Over the last four years, 20 to 40 percent of the honeybee colonies in the U.S. have mysteriously collapsed. The killer has remained unknown–until now. A team of entomologists, along with military scientists from the Department of Homeland Security, have a new prime suspect (or rather, suspects), as shown in a new report on the science website PLoS One. A tag-team of a virus and a fungus show every sign of being the culprit. Now it’s just a matter of eradicating that dastardly partnership.
Entomologists from the University of Montana have teamed up with military scientists from the Department of Homeland Security–an unexpected liaison, for sure–began following the clues of the mass deaths of the honeybees. The honeybee die-off is peculiar, and the circumstances of the illness that collapses colonies makes it particularly difficult to analyze. Before the bees die, they fly away from the hive in all directions, which hampers efforts to collect large numbers of bees for analysis.
But the military proved to have the tools the academics did not, a protein research software that is designed to test and identify biological agents in the field. (The New York Times elaborates on the somewhat grotesque way the bees are analyzed–they must be turned into a paste, and it turns out that coffee grinders are the best tool for that unsavory task.)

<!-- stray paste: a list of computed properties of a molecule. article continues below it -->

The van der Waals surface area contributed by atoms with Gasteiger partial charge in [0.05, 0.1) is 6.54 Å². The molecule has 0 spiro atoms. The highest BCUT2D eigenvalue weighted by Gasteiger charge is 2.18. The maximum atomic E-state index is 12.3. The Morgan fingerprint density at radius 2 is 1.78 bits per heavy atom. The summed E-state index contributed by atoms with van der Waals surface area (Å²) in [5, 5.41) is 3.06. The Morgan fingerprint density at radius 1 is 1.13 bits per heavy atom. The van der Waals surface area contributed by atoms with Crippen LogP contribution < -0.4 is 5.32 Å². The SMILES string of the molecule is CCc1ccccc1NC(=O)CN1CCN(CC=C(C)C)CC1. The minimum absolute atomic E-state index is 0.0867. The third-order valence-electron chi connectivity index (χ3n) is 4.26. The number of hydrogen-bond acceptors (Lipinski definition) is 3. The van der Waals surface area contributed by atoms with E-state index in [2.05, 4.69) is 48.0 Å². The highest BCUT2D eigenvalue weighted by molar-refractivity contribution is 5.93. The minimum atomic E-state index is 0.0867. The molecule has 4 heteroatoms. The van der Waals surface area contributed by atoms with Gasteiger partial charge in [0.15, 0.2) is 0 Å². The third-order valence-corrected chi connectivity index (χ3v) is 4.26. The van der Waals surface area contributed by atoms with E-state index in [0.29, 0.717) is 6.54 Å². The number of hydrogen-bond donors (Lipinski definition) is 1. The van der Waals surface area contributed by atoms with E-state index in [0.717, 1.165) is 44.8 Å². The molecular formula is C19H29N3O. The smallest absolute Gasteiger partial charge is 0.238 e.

The culprit seems to be an unholy combination of a fungus and a virus–to be precise, Nosema ceranae and an invertebrate iridescent virus. The fungus, N. ceranae, had already been identified, but the particular virus had not been connected. It turns out that the virus and fungus working in concert is just about 100% fatal, whereas either alone is not necessarily so.
Of course, just identifying the culprit is only the first step. The entomologists still have to find a way to stop the tag-team attack. It looks as though they’ll focus on the fungus, which is easier to block and defeat than the virus, and which, if defeated, should be enough assistance to help get honeybee populations back on track. And there’s always more to uncover–the tendency of the bees to wander off just prior to death is still a mystery (a University of Montana doctor actually uses the phrase “insect insanity” as a possible explanation), but that should all come in time.